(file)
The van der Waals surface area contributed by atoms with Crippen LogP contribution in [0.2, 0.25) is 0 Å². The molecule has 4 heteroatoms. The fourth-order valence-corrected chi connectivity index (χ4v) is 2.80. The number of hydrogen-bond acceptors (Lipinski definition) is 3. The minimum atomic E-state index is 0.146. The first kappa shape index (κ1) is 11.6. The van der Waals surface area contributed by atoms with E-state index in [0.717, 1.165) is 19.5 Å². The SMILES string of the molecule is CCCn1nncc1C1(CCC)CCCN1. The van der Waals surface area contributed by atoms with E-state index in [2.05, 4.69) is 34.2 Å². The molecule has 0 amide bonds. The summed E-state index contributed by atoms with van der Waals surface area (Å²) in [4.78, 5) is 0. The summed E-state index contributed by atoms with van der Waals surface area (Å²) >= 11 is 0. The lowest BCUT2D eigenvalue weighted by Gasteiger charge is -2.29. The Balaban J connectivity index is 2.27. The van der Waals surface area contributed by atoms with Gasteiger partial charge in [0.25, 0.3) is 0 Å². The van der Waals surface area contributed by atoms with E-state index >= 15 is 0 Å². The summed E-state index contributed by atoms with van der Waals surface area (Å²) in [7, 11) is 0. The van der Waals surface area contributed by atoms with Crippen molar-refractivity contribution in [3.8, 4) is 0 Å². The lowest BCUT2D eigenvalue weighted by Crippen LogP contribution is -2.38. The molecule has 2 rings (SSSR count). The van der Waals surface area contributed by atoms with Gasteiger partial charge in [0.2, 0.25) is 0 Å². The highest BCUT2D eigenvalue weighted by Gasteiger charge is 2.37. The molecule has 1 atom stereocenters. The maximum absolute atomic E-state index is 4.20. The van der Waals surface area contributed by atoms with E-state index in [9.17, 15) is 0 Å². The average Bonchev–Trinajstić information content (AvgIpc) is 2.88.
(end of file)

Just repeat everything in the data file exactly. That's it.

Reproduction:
The van der Waals surface area contributed by atoms with Crippen LogP contribution in [0.2, 0.25) is 0 Å². The molecule has 4 heteroatoms. The fourth-order valence-corrected chi connectivity index (χ4v) is 2.80. The number of hydrogen-bond acceptors (Lipinski definition) is 3. The minimum atomic E-state index is 0.146. The first kappa shape index (κ1) is 11.6. The van der Waals surface area contributed by atoms with E-state index in [0.717, 1.165) is 19.5 Å². The SMILES string of the molecule is CCCn1nncc1C1(CCC)CCCN1. The van der Waals surface area contributed by atoms with E-state index in [2.05, 4.69) is 34.2 Å². The molecule has 0 amide bonds. The summed E-state index contributed by atoms with van der Waals surface area (Å²) in [4.78, 5) is 0. The summed E-state index contributed by atoms with van der Waals surface area (Å²) >= 11 is 0. The lowest BCUT2D eigenvalue weighted by Gasteiger charge is -2.29. The Balaban J connectivity index is 2.27. The van der Waals surface area contributed by atoms with Gasteiger partial charge in [0.25, 0.3) is 0 Å². The van der Waals surface area contributed by atoms with E-state index >= 15 is 0 Å². The summed E-state index contributed by atoms with van der Waals surface area (Å²) in [7, 11) is 0. The van der Waals surface area contributed by atoms with Crippen molar-refractivity contribution in [3.8, 4) is 0 Å². The lowest BCUT2D eigenvalue weighted by Crippen LogP contribution is -2.38. The molecule has 2 rings (SSSR count). The van der Waals surface area contributed by atoms with Gasteiger partial charge in [0.2, 0.25) is 0 Å². The highest BCUT2D eigenvalue weighted by Gasteiger charge is 2.37. The molecule has 1 atom stereocenters. The maximum absolute atomic E-state index is 4.20. The van der Waals surface area contributed by atoms with E-state index in [9.17, 15) is 0 Å². The average Bonchev–Trinajstić information content (AvgIpc) is 2.88.